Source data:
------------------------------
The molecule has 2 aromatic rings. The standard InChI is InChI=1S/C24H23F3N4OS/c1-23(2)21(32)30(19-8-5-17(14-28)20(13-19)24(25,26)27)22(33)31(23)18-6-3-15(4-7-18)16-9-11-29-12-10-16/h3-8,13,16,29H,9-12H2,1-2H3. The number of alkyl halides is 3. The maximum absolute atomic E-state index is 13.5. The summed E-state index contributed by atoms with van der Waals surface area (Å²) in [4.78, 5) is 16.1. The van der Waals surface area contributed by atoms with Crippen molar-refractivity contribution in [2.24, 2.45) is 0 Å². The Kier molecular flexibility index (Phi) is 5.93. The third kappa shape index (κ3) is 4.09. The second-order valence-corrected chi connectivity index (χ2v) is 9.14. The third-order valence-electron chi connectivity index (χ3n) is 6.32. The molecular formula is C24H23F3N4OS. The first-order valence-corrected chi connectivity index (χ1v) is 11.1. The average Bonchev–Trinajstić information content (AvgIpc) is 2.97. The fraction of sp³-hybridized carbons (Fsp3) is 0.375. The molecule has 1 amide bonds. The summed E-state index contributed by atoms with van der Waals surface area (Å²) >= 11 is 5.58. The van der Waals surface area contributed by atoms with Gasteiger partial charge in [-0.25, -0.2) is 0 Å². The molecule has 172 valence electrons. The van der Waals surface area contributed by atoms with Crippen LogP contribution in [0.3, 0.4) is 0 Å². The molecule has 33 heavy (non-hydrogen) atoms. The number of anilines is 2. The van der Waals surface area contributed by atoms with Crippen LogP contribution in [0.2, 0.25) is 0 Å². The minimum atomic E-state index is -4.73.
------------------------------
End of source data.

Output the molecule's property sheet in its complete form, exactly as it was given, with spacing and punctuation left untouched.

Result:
The molecule has 2 aromatic rings. The standard InChI is InChI=1S/C24H23F3N4OS/c1-23(2)21(32)30(19-8-5-17(14-28)20(13-19)24(25,26)27)22(33)31(23)18-6-3-15(4-7-18)16-9-11-29-12-10-16/h3-8,13,16,29H,9-12H2,1-2H3. The number of alkyl halides is 3. The maximum absolute atomic E-state index is 13.5. The summed E-state index contributed by atoms with van der Waals surface area (Å²) in [4.78, 5) is 16.1. The van der Waals surface area contributed by atoms with Crippen molar-refractivity contribution in [2.24, 2.45) is 0 Å². The Kier molecular flexibility index (Phi) is 5.93. The third kappa shape index (κ3) is 4.09. The second-order valence-corrected chi connectivity index (χ2v) is 9.14. The third-order valence-electron chi connectivity index (χ3n) is 6.32. The molecular formula is C24H23F3N4OS. The first-order valence-corrected chi connectivity index (χ1v) is 11.1. The average Bonchev–Trinajstić information content (AvgIpc) is 2.97. The fraction of sp³-hybridized carbons (Fsp3) is 0.375. The molecule has 1 amide bonds. The summed E-state index contributed by atoms with van der Waals surface area (Å²) >= 11 is 5.58. The van der Waals surface area contributed by atoms with Gasteiger partial charge in [-0.25, -0.2) is 0 Å². The molecule has 172 valence electrons. The van der Waals surface area contributed by atoms with Crippen LogP contribution in [0.3, 0.4) is 0 Å². The molecule has 33 heavy (non-hydrogen) atoms. The number of anilines is 2. The van der Waals surface area contributed by atoms with Crippen LogP contribution in [0.2, 0.25) is 0 Å². The minimum atomic E-state index is -4.73.